>This morning started clear and blue again, with a few wispy, fluffy clouds in the heavens and a temp of about -18 at 09:00. I lit the stove and dragged some more firewood up from the shed to stack on the porch, ready and easily to hand. But now the cloud has thickened and the blue has been swept away, probably by the strongish, chilling wind blowing in from the Siberian East. Bloody Ruskies!! And as the cloud thickens, the threat of snow increases. Having checked online, we are in for more of the white stuff later this afternoon and evening. But temps are about to rise to more manageable levels over the coming week. Pity/thankfully I’ll miss much of the improvement by being in France! Just have to raise a glass or two of rouge and bear up, I suppose.
Weather conditions change here very quickly at times. It can be clear and sunny one minute and clouded with snow shortly afterwards, with temps varying enormously too. When there is a chance of the Aurora Borealis/Northern Lights, we monitor a website which has a double-webcam link and is located about 250 miles to our North, just over the Polar Circle.
The site is maintained by a Brit and another who run a photographic gallery and Aurora-watching, outdoor experience accommodation business in a small village. When they have activity, as long as the skies are clear, we also usually have a display. It is really a most extraordinary phenomonon, though being that bit further North they invariably have a more colourful array. When we first saw the dancing lights in the sky, J and I both thought we were imagining it. It seemed so unlikely and almost unreal. Now we are used to it and, though never blase, certainly think little of the changing patterns and glorious skies we frequently have in winter.
I know everyone raves (rightly) about the Aurora Borealis but there is another colourful, atmospheric phenomonon that I look forward to making its annual appearance up here in Vaster Norrland!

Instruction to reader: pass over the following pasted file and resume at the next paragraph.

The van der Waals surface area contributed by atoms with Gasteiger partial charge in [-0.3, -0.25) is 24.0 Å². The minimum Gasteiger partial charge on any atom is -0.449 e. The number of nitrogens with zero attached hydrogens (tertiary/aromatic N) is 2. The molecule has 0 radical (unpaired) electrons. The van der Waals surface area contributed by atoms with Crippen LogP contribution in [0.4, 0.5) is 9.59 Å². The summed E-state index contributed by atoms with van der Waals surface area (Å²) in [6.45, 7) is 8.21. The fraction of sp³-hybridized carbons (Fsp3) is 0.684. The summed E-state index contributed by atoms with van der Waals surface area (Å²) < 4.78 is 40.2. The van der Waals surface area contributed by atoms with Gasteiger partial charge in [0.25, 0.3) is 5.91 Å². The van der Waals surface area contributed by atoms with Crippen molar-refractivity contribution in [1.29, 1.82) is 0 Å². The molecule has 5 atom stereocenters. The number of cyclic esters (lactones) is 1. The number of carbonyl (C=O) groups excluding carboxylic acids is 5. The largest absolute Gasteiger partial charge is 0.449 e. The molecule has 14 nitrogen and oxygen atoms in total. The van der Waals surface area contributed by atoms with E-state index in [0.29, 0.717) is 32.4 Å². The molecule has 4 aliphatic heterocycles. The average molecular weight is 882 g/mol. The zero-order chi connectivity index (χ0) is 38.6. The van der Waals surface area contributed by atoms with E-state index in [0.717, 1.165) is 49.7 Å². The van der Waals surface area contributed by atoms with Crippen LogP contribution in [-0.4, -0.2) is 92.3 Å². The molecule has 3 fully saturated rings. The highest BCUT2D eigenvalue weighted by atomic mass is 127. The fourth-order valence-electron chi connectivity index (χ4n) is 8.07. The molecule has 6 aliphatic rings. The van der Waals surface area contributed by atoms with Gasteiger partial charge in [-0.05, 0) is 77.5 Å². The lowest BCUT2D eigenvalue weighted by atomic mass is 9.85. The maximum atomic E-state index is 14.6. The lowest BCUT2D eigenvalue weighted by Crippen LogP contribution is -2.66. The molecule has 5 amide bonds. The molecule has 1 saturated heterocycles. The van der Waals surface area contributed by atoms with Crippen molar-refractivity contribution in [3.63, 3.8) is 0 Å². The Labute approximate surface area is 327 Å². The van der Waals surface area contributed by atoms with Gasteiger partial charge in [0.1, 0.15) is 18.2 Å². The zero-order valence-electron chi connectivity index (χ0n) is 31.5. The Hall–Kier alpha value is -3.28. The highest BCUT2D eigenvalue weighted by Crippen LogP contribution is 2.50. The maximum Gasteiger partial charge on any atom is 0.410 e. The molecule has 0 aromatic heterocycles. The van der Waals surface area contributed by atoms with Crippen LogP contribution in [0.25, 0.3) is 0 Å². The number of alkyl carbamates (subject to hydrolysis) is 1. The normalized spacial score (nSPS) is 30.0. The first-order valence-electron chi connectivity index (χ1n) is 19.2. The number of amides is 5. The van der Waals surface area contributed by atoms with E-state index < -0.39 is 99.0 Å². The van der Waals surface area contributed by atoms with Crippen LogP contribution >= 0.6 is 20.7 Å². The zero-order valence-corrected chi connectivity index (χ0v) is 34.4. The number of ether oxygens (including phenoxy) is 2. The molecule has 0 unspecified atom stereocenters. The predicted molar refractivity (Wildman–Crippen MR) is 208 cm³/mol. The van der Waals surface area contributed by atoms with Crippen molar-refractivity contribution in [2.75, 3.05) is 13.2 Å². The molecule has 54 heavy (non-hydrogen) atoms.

One of the more spectacular sights we have every year, often just before Xmas, is Nacreous cloud formations. These are commonly known as Mother of Pearl clouds – and it is easy to see why. The colours can be beautiful, especially against a clear sky. It’s been our experience that they occur most frequently in late afternoon/early evening. They are also more accurately called Polar Stratospheric Clouds and form at high altitudes, 15 to 30 Kms above Earth. There is a splendid book, for those interested in clouds: ‘The Cloud Book: how to understand the skies’ by Richard Hamblyn, is published by David&Charles. I heartily recommend it.
The following is not the best of photos – we have seen better displays but only when cameraless:
We must remember to keep a camera in the car in future, though this was taken from the front garden. It doesn’t fully capture the colours but the shape and quilted texture is fairly well represented, I’d say, and they change so quickly making it difficult to capture the true essence of the phenomenon, which can be found, given the right conditions, at latitudes above 50 degrees. Presumably, therefore, these can be seen in northern Scotland, for example. I’d certainly be interested to know.
I think something must have spooked Charlie when he was out yesterday afternoon; when he returned, just before dusk, he was a bit tetchy, restless and wide-eyed. J would say that is his normal look, but I know better; he and I have an understanding of sorts and a strange relationship, to say the least. He was reluctant to venture out this morning, preferring to pee in his tray – a rarity, because he generally much prefers the great outdoors for all his sanitary needs – not unlike the French really! He nose-butted me at about 05:00 this morning but then curled up alongside me by the pillow, where his steady purring fortunately and effectively sent me back off to dreamland. Maybe he had a run-in with Mister Fox – who knows!
Foxxy appears to be arriving later each day – just after 13:00 today before I spotted him creeping around the garden in front of the house. I had his tucker ready – a late, light lunch of rice, dried cat food and some old, unused cheap tinned, Lidl dog food. I found a tub of apple puree in the freezer, but don’t know if Foxes eat apples; they eat most berries, I know, but apple….pureed? I’ll give it a try tomorrow. I think he needs variety in his diet – bound to be better for him! He barely moved when I served his meal at its usual place, instead hiding behind a pile of snow, ploughed into a Berg-like formation (Mount Håkan, we call it) by Håkan, who often generously clears our track with one of his huge tractorry things, piling the snow up into veritable mountainous pistes. As I turned to close the front door, I caught sight of his tail whisking off into the denuded Lilac bush by the birch-tree with its bird-feeders, and by the time I got to the kitchen window – about 4.5 metres or so away – he had already hustled off with his tasty, take-away snack.